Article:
Without the Memory Editor, hacking one of these puppies might take all day, and that's if you really knew what you were doing. With the Mem. Editor, it might not even take two minutes. Making sure the text you're searching for is being displayed in the game, enter the Mem. Editor, and run a text search for one of the words. Try to pick the rarest one, so as to reduce your chances of finding useless crap, heh. You may find it right off. If not, don't worry. You see, in some games, text is not stored in the same way as the GS assumes (normal ASCII character set). All capital letters may be shown as symbols of various kinds, or even as blank spaces. If a regular text search doesn't work, try running a search for the word without the first letter (or whatever letters are capital). If neither of these methods work, and other text mods have already been hacked for the game you're dealing with, use one of those text mods, and go to the address in memory that they're at. Observe the values that represent each letter. There'll be a pattern, so if "G" is represented by 36, "H" will be represented as 37. Map the other letters out (and/or numbers, depending on what you're searching for). Now, with your new chart, exit the editor and run a Known Value search for the value of two of your letters that are next to each other (in the actual text you're searching for). For example, if "G" is represented as 37, and "o" is represented as "63", run a search for 3763, converted to decimal (read the FAQ on Hexadecimal in the GSHI Hacking FAQs section if you're stumped here). You may turn up nothing. If this happens, run a search for the value of "o" and the value of a space together. If you still don't turn anything up, run a search on the value of a space and the value of "G" together. If you're stuck there...I don't know what to tell you. Some things are still mysterious to the hacking world. Go on, try may be the first to discover something totally alien to the scene. Anyway, unless you returned absolutely zero results after all those searches, go into the Memory Editor, and check out the addresses that contained those values. Do you see what seems to be what you're looking for? Try to modify the value of one of your results. Go back to the game. Did the text change? If it did, you have your mod. If not, keep goin' through those addresses. Good luck.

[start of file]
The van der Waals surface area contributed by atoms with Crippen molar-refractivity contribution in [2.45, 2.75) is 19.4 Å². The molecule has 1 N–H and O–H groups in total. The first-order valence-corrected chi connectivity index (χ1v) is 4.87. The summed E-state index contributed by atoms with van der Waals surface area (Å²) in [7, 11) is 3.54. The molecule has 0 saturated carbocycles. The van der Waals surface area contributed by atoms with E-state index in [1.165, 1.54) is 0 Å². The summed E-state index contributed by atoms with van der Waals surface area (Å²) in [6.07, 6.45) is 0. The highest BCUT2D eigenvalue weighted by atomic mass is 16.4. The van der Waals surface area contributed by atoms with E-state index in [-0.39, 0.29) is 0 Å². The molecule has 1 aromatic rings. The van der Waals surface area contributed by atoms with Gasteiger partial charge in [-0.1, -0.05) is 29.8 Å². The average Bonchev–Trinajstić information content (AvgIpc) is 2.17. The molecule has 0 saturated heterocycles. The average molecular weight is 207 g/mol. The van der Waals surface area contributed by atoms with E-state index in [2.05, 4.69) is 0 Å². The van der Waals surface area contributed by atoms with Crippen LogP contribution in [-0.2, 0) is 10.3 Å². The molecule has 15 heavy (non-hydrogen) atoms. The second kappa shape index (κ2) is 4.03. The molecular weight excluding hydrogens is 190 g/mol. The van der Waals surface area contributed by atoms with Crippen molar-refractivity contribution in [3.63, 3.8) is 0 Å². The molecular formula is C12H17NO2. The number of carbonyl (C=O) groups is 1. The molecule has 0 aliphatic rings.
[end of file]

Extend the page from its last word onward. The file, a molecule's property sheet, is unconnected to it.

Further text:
Another use of the "Text Search" option involves games with complicated memory. Things like Metal Gear Solid use text pointers to modify values in the game. Unless you have a Comms link and a GS 2.3 or lower, you can't breakpoint to find the root addresses. This means the easiest route will be to modify the pointers themselves. In MGS in particular, the names of characters, items, and such are pointers themselves. By changing those text pointers to the same value as other text pointers, you cause things like character graphic mods. Memory systems like this are pretty rare, but they do exist, and they're definitely worth messing around with.

Besides these main uses, there's a host of other things you can do with the Memory Editor, most of them being game-specific and a little complicated. Try whatever you think'll work. Hell, try what you think won't work. Just experiment; all kinds of things are out there that haven't been discovered. And the experience along the way won't hurt. The Mem. Editor is one of the most powerful and versatile tools you have. Use it.

If you have any further questions on the Memory Editor, please feel free to e-mail anyone on GSHI staff.